It’s been a thought buzzing in the back of my head, coming and going once in an hour, a week, a month. No less frequent than a month, though.
Meg. You’re a spiritual has-been. You used to be so close to God. Now look at you.
In high school, I read the Scriptures and wrote in a prayer journal for a full hour every night. It was as much a part of my nighttime routine as brushing my teeth. I never questioned whether or not I should or want to do it.
Now, my schedule is different. My life is different. I pretend I want a quiet time as badly as I did then, but really I just kind of quietly pity myself when other things flood into the water-lock that could have been my time with God.
Am I a spiritual has-been? Perhaps. I was last week. And last month. And maybe an hour ago. But am I now?
We all know the comparison game is dumb enough when you compare yourself to other people. But now you’re comparing yourself to yourself? Oy.
I mean, okay. Honestly, it’s not “bad” to compare your current year with your last year. And the year before. In fact, it’s a pretty scientific process. If businesses didn’t compare revenue from year-to-year, they wouldn’t know what goals to set!
All I’m saying is, maybe you’re using the wrong criteria.
Faith in high school doesn’t look like faith in college, doesn’t look like faith post-grad, doesn’t look like faith in your 30s, 40s, 50s, 60s.
Are we lowering the standard? No. It’s still just as important to swim in the Word more than you swim in culture and media. It’s still just as important to pray, to practice God’s presence, to worship with other believers, to be involved in God’s greater work of the kingdom in your local community.
But if you’re looking to the exact same methods, moods, and manifestations of the past — you’ll be disappointed.
So does faith get more and more disappointing as we grow up? No. I think it gets grander, more complex, more beautiful. Like aged wine. Like a growing startup company.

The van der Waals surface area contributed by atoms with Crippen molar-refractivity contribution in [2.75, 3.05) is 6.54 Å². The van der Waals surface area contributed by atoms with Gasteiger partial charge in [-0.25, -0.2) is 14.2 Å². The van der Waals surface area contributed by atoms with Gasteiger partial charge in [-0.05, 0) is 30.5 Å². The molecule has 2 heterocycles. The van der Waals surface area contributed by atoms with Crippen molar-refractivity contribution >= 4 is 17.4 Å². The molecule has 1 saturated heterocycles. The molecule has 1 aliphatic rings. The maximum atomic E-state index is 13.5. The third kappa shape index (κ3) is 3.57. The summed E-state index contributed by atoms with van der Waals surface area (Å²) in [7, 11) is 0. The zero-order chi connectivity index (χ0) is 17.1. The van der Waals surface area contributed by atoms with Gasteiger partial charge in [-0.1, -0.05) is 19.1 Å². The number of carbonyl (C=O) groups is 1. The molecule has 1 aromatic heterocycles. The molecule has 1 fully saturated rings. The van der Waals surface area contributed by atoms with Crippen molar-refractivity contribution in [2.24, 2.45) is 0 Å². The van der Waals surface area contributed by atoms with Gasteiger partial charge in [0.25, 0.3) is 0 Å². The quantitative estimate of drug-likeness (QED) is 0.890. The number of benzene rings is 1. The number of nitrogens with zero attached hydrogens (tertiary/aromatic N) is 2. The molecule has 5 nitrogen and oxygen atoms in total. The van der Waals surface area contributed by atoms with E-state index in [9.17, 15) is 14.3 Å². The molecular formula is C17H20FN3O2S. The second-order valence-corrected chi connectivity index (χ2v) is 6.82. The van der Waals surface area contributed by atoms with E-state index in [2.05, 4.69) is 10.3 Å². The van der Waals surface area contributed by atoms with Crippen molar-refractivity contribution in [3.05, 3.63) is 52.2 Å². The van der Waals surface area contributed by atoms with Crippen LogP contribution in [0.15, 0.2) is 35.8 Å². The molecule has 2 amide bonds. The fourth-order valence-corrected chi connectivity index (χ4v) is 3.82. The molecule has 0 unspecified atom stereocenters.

I’m writing this, after a months-long hiatus on my blog (besides a poem of desperation last Friday), because I am sensing God wanting to do a new thing in my life. Not new in that, oh my gosh, God is gonna do some miracle He’s never done in history. But that, I have gotten myself into these narratives of what my faith should look like that are limiting what I already know of God’s narratives.
For example, I think ministry will always be more of a burden than a joy. I feel as though I’m constantly behind on everything in my daily work. I feel like it will be a struggle the rest of my life to fall in love with Jesus while I secretly dream of someone or something else in a far-off land.
Last thought. Lately, there have been teachings floating around about grace that are originally meant to help us feel included and comforted, but that end up leaving us just plain stuck and broken and hurting as we’ve always been. I’m not naming names because I think these teachings sneak into any kind of denomination or even just an individual heart. It is more a spiritual-realm thing than a human-agenda thing — that is just how these things work. Satan hi-jacks our sinful nature and tendency toward extremes for his own gain.
Anyways, that teaching is this. Whether subtly or outright, it tells us:
Because of grace, we really don’t have to, nor should we, really take this covenant thing all that seriously.
Do you feel that teaching in the air around you? In your heart? For me, both.
That belief was exposed for me yesterday at Highrock when we took communion. Our pastor urged us to consider the blood-covenant of Jesus. I thought of Jesus being ripped to shreds on the cross. Then I thought of myself, making no sacrifice or even effort to resist temptations. For months. I felt in my spirit that I could not move forward with communion unless I legitimately turned from my sins and resolved to reject temptation the next time it came. And the next. And the next.
But God, what if I repent today and fall back into it tomorrow? I thought. But the reply came: “Are you now letting fear of your lack of strength keep you from leaning on my sufficient strength?”
It wasn’t trite. A switch has been flipped in my spirit.
Maybe I was a spiritual has-been yesterday. But only because I identified as one. But this is not my identity. I am, even now, walking with Jesus. Because He has given me the choice to, and because I have taken it. He shed his blood for me. He is full of grace, but He wants me to take His love and commands as seriously as ever.
My faith doesn’t look like it did in high school. But I’m not in high school anymore. My faith can be more beautiful and complex and intimate and passionate and adventurous than it has ever been.